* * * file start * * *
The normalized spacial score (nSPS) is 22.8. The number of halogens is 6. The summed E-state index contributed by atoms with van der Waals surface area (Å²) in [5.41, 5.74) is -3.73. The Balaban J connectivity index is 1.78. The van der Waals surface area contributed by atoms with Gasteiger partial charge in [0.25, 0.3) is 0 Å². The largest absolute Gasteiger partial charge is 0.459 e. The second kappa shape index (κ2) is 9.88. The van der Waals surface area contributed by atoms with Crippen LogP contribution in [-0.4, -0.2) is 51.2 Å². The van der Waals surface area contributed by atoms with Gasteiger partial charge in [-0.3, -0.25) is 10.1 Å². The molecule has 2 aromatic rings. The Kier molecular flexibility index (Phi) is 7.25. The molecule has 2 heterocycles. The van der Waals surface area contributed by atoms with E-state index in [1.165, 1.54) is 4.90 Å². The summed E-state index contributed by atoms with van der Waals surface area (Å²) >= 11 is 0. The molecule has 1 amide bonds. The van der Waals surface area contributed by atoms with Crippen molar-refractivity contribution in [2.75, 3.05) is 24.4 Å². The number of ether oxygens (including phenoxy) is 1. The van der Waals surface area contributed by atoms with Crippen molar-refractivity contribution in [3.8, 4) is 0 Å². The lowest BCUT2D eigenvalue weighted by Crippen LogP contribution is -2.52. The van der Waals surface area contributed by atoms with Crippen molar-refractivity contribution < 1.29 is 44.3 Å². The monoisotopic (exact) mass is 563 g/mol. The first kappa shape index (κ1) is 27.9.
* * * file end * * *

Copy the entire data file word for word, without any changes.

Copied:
The normalized spacial score (nSPS) is 22.8. The number of halogens is 6. The summed E-state index contributed by atoms with van der Waals surface area (Å²) in [5.41, 5.74) is -3.73. The Balaban J connectivity index is 1.78. The van der Waals surface area contributed by atoms with Gasteiger partial charge in [0.25, 0.3) is 0 Å². The largest absolute Gasteiger partial charge is 0.459 e. The second kappa shape index (κ2) is 9.88. The van der Waals surface area contributed by atoms with Crippen LogP contribution in [-0.4, -0.2) is 51.2 Å². The van der Waals surface area contributed by atoms with Gasteiger partial charge in [-0.3, -0.25) is 10.1 Å². The molecule has 2 aromatic rings. The Kier molecular flexibility index (Phi) is 7.25. The molecule has 2 heterocycles. The van der Waals surface area contributed by atoms with E-state index in [1.165, 1.54) is 4.90 Å². The summed E-state index contributed by atoms with van der Waals surface area (Å²) >= 11 is 0. The molecule has 1 amide bonds. The van der Waals surface area contributed by atoms with Crippen molar-refractivity contribution in [2.75, 3.05) is 24.4 Å². The number of ether oxygens (including phenoxy) is 1. The van der Waals surface area contributed by atoms with Crippen molar-refractivity contribution in [3.8, 4) is 0 Å². The lowest BCUT2D eigenvalue weighted by Crippen LogP contribution is -2.52. The van der Waals surface area contributed by atoms with Crippen molar-refractivity contribution < 1.29 is 44.3 Å². The monoisotopic (exact) mass is 563 g/mol. The first kappa shape index (κ1) is 27.9.